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The First Good Sam

This is the original Good Samaritan Hospital of Phoenix — an apartment house on Third Avenue south of Van Buren Street

The hospital was founded by Miss Lulu I. Clifton, a Methodist Deaconess who suffered from tuberculosis and came to Phoenix in early 1900 for her health. Her doctors advised against the trip, fearing she could not survive such a difficult journey. She not only survived but had enough stamina to gather together a group of Methodist men and begin planning the first hospital in Phoenix

It was incorporated as the Arizona Deaconess Hospital and Home on October 13, 1911. The original incorporators were: G.H. Adams, Arizona’s first Presiding Elder of the Methodist Episcopal Church; S.J. Rogers, Presiding Elder; Robert S. Fisher, Pastor of the First Methodist Episcopal Church; Lloyd B. Christy, layman and banker; and H.B. Wilkinson, layman and attorney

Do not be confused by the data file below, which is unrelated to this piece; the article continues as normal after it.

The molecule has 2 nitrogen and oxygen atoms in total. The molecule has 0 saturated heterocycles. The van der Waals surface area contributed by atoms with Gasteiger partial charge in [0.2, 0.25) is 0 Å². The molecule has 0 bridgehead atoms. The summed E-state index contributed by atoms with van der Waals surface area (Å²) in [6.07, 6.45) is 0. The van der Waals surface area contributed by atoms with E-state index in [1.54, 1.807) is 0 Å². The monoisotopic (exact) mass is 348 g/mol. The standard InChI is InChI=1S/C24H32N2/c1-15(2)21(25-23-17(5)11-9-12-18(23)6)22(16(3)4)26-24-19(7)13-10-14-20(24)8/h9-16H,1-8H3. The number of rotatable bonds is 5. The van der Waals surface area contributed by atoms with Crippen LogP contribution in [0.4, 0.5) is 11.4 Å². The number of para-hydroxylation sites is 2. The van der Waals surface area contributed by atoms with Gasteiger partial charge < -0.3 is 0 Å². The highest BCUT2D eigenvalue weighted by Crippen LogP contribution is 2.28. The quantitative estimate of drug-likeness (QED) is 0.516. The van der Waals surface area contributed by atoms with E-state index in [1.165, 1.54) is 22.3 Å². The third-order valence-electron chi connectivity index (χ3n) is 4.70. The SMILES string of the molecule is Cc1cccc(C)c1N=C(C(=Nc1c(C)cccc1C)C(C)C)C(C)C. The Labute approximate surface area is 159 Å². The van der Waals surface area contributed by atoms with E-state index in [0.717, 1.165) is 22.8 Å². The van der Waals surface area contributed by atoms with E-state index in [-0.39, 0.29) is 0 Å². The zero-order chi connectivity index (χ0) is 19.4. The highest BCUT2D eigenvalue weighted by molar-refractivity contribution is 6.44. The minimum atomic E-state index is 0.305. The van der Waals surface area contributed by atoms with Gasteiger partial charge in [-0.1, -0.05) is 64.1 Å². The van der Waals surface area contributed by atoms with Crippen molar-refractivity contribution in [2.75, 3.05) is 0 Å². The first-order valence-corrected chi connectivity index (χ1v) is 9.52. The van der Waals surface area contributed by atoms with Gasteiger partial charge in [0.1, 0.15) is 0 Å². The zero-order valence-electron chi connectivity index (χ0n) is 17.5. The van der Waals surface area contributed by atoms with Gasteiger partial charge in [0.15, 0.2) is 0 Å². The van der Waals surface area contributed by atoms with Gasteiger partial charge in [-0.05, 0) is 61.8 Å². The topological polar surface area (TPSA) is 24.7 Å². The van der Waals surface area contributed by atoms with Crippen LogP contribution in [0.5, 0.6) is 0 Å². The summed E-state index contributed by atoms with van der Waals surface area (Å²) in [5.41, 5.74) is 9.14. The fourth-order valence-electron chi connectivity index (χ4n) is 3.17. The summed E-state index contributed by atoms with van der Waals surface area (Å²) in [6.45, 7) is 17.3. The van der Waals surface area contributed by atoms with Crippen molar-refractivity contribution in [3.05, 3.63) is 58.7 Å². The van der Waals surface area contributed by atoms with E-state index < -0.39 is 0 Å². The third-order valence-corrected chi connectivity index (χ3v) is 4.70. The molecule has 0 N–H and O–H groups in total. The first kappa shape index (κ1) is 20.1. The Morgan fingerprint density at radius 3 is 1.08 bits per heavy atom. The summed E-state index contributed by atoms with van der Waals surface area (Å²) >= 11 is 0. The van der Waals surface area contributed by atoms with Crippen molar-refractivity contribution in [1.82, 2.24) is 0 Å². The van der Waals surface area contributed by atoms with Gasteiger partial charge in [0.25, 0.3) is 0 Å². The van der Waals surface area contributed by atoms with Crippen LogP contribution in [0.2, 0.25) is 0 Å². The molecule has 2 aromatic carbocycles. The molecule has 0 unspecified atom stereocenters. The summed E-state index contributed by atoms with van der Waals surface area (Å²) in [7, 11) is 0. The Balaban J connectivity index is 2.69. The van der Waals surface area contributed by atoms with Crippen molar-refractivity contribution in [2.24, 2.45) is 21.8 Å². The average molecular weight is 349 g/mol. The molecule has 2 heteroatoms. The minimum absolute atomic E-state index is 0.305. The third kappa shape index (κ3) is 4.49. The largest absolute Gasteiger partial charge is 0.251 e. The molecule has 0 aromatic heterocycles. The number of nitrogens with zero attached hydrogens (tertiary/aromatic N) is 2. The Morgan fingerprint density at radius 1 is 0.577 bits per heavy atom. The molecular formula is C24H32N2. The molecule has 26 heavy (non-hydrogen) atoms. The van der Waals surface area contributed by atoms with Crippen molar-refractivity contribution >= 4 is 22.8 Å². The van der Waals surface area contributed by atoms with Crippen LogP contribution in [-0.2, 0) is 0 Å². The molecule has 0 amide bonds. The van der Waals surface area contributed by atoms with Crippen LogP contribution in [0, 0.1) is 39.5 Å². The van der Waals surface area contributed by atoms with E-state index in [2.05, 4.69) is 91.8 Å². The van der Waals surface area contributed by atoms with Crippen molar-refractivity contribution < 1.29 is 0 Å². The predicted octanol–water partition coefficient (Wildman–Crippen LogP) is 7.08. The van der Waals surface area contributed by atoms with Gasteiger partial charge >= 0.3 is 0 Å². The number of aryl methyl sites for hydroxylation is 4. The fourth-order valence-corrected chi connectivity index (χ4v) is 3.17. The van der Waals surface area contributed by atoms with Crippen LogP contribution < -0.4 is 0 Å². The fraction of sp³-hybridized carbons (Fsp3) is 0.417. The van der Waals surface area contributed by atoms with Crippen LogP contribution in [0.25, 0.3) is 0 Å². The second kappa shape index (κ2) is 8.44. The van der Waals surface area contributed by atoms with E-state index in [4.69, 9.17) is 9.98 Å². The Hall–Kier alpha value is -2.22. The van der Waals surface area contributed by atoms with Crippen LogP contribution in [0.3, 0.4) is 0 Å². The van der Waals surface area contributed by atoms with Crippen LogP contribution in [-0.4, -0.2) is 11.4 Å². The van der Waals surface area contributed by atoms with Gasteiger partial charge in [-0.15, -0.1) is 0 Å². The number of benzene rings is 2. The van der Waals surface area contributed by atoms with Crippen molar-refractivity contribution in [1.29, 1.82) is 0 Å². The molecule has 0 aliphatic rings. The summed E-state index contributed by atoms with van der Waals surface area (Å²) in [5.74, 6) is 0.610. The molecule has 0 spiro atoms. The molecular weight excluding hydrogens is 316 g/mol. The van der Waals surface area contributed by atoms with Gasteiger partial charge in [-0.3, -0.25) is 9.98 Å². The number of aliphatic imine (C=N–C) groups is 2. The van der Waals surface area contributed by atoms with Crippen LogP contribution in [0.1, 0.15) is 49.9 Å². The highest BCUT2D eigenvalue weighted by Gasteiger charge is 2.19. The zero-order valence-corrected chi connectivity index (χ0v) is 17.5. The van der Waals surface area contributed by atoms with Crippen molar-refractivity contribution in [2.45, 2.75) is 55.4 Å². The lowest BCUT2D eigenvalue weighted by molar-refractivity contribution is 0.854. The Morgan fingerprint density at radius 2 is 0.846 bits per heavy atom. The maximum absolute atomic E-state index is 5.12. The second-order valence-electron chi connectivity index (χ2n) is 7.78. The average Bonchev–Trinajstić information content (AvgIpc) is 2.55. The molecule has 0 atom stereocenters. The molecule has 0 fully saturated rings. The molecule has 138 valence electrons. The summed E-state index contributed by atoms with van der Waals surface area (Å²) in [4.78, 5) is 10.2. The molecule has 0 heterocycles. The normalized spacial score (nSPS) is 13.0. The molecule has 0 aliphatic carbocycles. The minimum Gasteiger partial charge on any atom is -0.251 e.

The incorporators rented this building, the Carol Apartments, and were able to provide the city with 15 hospital beds. Immediately, the Board of Directors began planning for a permanent building. In 1917 they bought the property on Tenth Street and McDowell where the hospital stands today. Construction started that year, was interrupted by World War I, and was finally completed in 1923 when the hospital was moved from the apartments to its new quarters. Five years later the name was changed to Good Samaritan Hospital which is now part of the Banner Health system

The apartment building was torn down in 1969

The bottom photo from 1981 shows the tower under construction

— Arizona Capitol Times

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